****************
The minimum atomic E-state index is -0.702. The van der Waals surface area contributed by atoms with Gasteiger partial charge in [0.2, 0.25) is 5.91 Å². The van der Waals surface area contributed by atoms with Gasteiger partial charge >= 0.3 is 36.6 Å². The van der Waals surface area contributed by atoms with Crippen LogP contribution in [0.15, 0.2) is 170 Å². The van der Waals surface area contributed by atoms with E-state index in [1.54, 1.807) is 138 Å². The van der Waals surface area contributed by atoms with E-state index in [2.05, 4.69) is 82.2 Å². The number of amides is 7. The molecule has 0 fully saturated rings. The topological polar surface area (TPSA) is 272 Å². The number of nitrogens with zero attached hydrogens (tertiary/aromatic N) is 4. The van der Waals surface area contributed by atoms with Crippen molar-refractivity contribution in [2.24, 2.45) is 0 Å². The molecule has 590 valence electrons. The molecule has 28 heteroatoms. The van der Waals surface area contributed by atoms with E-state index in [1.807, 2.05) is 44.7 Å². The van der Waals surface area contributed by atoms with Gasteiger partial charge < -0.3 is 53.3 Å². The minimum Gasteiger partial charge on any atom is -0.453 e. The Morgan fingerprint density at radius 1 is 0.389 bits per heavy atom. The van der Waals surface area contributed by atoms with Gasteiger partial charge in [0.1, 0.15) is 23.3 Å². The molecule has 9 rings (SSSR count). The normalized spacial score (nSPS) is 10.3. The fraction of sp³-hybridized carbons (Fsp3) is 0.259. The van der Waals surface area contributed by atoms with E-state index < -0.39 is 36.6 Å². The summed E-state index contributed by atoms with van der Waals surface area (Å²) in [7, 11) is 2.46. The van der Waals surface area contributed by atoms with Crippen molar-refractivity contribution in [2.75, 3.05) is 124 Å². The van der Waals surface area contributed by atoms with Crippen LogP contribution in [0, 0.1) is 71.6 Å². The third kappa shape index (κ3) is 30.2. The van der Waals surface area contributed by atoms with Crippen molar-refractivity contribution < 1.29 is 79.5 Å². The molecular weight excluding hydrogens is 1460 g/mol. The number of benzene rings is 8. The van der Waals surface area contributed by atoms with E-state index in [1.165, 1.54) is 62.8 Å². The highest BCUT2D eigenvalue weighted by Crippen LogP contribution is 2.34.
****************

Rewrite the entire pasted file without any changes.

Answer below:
The minimum atomic E-state index is -0.702. The van der Waals surface area contributed by atoms with Gasteiger partial charge in [0.2, 0.25) is 5.91 Å². The van der Waals surface area contributed by atoms with Gasteiger partial charge >= 0.3 is 36.6 Å². The van der Waals surface area contributed by atoms with Crippen LogP contribution in [0.15, 0.2) is 170 Å². The van der Waals surface area contributed by atoms with E-state index in [1.54, 1.807) is 138 Å². The van der Waals surface area contributed by atoms with E-state index in [2.05, 4.69) is 82.2 Å². The number of amides is 7. The molecule has 0 fully saturated rings. The topological polar surface area (TPSA) is 272 Å². The number of nitrogens with zero attached hydrogens (tertiary/aromatic N) is 4. The van der Waals surface area contributed by atoms with Crippen molar-refractivity contribution in [2.24, 2.45) is 0 Å². The molecule has 590 valence electrons. The molecule has 28 heteroatoms. The van der Waals surface area contributed by atoms with E-state index in [1.807, 2.05) is 44.7 Å². The van der Waals surface area contributed by atoms with Gasteiger partial charge < -0.3 is 53.3 Å². The minimum Gasteiger partial charge on any atom is -0.453 e. The Morgan fingerprint density at radius 1 is 0.389 bits per heavy atom. The van der Waals surface area contributed by atoms with Gasteiger partial charge in [0.1, 0.15) is 23.3 Å². The molecule has 9 rings (SSSR count). The normalized spacial score (nSPS) is 10.3. The fraction of sp³-hybridized carbons (Fsp3) is 0.259. The van der Waals surface area contributed by atoms with E-state index < -0.39 is 36.6 Å². The summed E-state index contributed by atoms with van der Waals surface area (Å²) in [7, 11) is 2.46. The van der Waals surface area contributed by atoms with Crippen molar-refractivity contribution in [2.75, 3.05) is 124 Å². The van der Waals surface area contributed by atoms with Crippen LogP contribution in [0, 0.1) is 71.6 Å². The third kappa shape index (κ3) is 30.2. The van der Waals surface area contributed by atoms with Crippen molar-refractivity contribution < 1.29 is 79.5 Å². The molecular weight excluding hydrogens is 1460 g/mol. The number of benzene rings is 8. The van der Waals surface area contributed by atoms with E-state index in [1.165, 1.54) is 62.8 Å². The highest BCUT2D eigenvalue weighted by Crippen LogP contribution is 2.34.